Burgess – 1600-1663
We can have no greater evidence of a change in us from this state and condition, than a change wrought in the course of our thoughts. A relinquishment of this or that particular sin is not an evidence of a translation from this state; for, as was said, such particular sins proceed from particular lusts and temptations, and are not the immediate universal consequence of that depravation of nature which is equal in all. Such alone
are the vanity and wickedness of the thoughts and imaginations of the heart.
Well, now the ax begins to be heaved higher. For now, indeed, God is ready to smite the sinner; yet before He will strike the stroke, He will try one way more at last, and if that misseth, down goes the fig tree. Now this last way is to tug and strive with this professor by the Spirit. Wherefore the Spirit of the Lord is now come to him, but not always to strive with man. Yet awhile He will strive with him; He will awaken, He will convince, He will call to remembrance former sins, former judgments, the breach of former vows and promises, the misspending of former days – He will also present persuasive arguments, encouraging promises, dreadful judgments, the shortness of time to repent in, and that there is hope if He come. Further, He will show him the certainty of death, and of the judgment to come; yea, He will pull and strive with this sinner.
This sermon is mentioned in the introduction to Stephen Charnock’s Existence and Attributes of God. The Temper of Christ.
Go into all nations and offer this salvation as you go; but lest the poor house of Israel should think themselves abandoned to despair, the seed of Abraham, mine ancient friend; as cruel and unkind as they have been, go, make them the first offer of grace; let them that struck the rock, drink first of its refreshing streams; and they that drew my blood, be welcome to its healing virtue. Tell them, that as I was sent to the lost sheep of the house of Israel, so, if they will be gathered, I will be their shepherd still. Though they despised my tears which I shed over them, and imprecated my blood to be upon them, tell them ’twas for their sakes I shed both; that by my tears I might soften their hearts towards God, and by my blood I might reconcile God to them Tell them, you have seen the prints of the nails upon my hands and feet, and the wounds of the spear in my side j and that those marks of their cruelty are so far from giving me vindictive thoughts, that, if they will but repent, every wound they have given me speaks in their behalf, pleads with the Father for the remission of their sins, and enables me to bestowit Nay, if you meet that poor wretch that thrust the spear into my side, tell him there is another way, a better way, of coming at my heart, If he will repent, and look upon him whom he has pierced, and will mourn, I will cherish him in that very bosom he has wounded; he shall find this blood he shed an ample atonement for the sin of shedding it. And tell him from me, he will put me to more pain and displeasure by refusing this offer of my blood, than when he first drew it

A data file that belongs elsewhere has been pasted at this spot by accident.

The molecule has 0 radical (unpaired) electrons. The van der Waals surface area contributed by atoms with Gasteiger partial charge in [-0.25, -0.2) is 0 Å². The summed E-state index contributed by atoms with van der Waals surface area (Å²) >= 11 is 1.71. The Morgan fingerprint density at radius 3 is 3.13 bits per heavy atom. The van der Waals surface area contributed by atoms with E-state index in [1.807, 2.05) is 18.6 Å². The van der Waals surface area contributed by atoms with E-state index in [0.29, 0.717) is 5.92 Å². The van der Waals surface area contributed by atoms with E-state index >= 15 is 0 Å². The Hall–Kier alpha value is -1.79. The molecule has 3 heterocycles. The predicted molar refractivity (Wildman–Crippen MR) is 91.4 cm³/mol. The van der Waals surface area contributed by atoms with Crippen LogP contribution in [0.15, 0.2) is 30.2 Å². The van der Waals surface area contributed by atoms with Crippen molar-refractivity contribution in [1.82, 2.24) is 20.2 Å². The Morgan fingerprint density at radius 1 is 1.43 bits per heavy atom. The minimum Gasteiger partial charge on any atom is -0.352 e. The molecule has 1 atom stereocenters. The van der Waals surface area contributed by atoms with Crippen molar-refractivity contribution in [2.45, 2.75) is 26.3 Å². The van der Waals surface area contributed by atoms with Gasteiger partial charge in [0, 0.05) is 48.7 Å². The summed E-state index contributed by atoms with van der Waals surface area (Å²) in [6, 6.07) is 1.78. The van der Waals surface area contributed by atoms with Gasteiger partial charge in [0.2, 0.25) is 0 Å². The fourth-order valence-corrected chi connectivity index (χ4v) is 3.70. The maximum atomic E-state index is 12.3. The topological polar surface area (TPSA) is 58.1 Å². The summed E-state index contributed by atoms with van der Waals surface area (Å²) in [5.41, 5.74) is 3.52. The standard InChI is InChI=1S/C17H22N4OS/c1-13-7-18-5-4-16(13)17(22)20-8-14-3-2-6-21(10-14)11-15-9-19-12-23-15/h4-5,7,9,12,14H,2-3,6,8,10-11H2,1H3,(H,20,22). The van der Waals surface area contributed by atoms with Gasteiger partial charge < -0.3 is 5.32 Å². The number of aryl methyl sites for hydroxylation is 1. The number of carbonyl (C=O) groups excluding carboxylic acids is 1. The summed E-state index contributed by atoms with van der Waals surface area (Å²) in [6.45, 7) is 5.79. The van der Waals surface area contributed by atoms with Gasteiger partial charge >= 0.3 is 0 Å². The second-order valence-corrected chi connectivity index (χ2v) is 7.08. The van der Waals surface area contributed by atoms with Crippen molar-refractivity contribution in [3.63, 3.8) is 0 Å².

Wonder not if you see a diversity of success in preaching of the word. Some receive it with joy; the most despise it as a thing of nought. Whence is this difference? Multitudes are rejected of God, — cast out of his care, — barren land; he will till them no more. A cursed state! Marvel not that many refuse to hear the word, that they love lies; they are given up of God to their hearts’ lusts. -John Owen
Take heed, brethren, lest there be in any of you an evil heart of unbelief, in departing from the living God. From the collected sermons of John OwenA Warning Against Hardness of Heart in Christians
This chapter, from Preston’s book Sin’s Overthrow, is an exposition of Colossians 3:5 written in 1633
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